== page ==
If you look at the statistics indicating which people are most likely to be involved in fatal car accidents, you’ll notice an interesting trend. Generally, those on both ends of the age spectrum have the highest fatality rates. Deaths tend to be higher for those under 20, while those over 65 also have high fatality rates.
Does this happen for similar reasons? Are these groups less safe drivers? Or is something else going on?
Very different reasons for the same outcome
The truth is that the reasons do tend to be very different, even if the numbers are similar. For younger drivers, their rates are highest because they are inexperienced. This can lead to more mistakes, and it may also lead to more reckless or careless driving. Teen males in particular are often considered impulsive, high-risk drivers.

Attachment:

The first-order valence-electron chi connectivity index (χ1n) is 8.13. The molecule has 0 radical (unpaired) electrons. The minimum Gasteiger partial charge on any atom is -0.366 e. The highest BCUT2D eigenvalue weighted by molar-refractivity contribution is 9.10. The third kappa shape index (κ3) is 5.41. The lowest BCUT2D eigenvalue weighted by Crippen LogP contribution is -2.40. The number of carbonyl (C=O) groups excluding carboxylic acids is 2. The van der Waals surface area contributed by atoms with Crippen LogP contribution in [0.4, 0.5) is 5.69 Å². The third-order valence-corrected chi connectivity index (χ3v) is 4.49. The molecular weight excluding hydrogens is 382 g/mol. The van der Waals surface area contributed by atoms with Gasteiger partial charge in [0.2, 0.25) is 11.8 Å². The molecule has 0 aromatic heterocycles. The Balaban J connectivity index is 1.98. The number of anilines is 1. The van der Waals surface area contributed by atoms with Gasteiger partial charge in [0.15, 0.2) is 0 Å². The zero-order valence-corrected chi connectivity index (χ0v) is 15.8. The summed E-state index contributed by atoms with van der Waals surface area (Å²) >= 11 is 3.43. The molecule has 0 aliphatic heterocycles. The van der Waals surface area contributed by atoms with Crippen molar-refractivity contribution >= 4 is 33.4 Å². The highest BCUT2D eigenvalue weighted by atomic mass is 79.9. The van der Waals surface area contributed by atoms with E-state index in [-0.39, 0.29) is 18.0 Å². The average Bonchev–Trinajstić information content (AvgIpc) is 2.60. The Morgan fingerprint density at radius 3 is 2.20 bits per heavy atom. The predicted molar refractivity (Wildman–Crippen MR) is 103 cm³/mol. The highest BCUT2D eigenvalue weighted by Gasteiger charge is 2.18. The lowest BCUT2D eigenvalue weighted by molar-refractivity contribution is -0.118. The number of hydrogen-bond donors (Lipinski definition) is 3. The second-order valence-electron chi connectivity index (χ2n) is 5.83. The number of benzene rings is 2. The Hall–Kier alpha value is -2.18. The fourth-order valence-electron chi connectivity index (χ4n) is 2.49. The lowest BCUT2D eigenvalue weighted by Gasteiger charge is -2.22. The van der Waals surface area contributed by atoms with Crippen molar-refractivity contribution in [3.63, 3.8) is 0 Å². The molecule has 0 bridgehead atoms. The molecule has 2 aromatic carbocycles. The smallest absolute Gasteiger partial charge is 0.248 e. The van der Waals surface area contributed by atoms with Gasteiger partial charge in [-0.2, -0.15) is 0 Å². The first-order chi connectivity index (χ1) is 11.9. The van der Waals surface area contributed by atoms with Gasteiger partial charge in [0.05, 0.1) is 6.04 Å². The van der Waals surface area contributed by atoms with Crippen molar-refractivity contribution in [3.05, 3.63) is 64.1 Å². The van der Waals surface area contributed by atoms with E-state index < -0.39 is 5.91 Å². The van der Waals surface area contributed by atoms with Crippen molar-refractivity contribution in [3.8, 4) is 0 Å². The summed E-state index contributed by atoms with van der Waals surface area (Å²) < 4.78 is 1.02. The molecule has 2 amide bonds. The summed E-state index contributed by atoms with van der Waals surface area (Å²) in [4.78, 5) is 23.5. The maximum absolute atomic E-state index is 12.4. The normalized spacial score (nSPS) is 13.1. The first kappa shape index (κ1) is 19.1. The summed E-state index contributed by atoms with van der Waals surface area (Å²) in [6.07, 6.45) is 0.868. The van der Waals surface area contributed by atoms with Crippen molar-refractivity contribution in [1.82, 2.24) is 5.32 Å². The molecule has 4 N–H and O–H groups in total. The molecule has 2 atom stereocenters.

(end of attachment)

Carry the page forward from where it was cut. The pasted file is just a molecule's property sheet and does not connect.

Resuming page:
For older drivers, there is some truth to the fact that skills may decline with age. If someone’s eyesight gets worse, they may get into an accident they would have avoided when they were younger.
Generally, though, the fact that older individuals are more frail or have more health issues – on top of the injuries they suffer in a crash — leads to higher fatality rates. It’s not that they cause more crashes, but just that they are more susceptible to serious injuries. This means they are exposed to greater risks from other drivers.
If you have lost a loved one in a car accident, be sure you know what rights you may have to financial compensation for funeral costs, medical bills and more.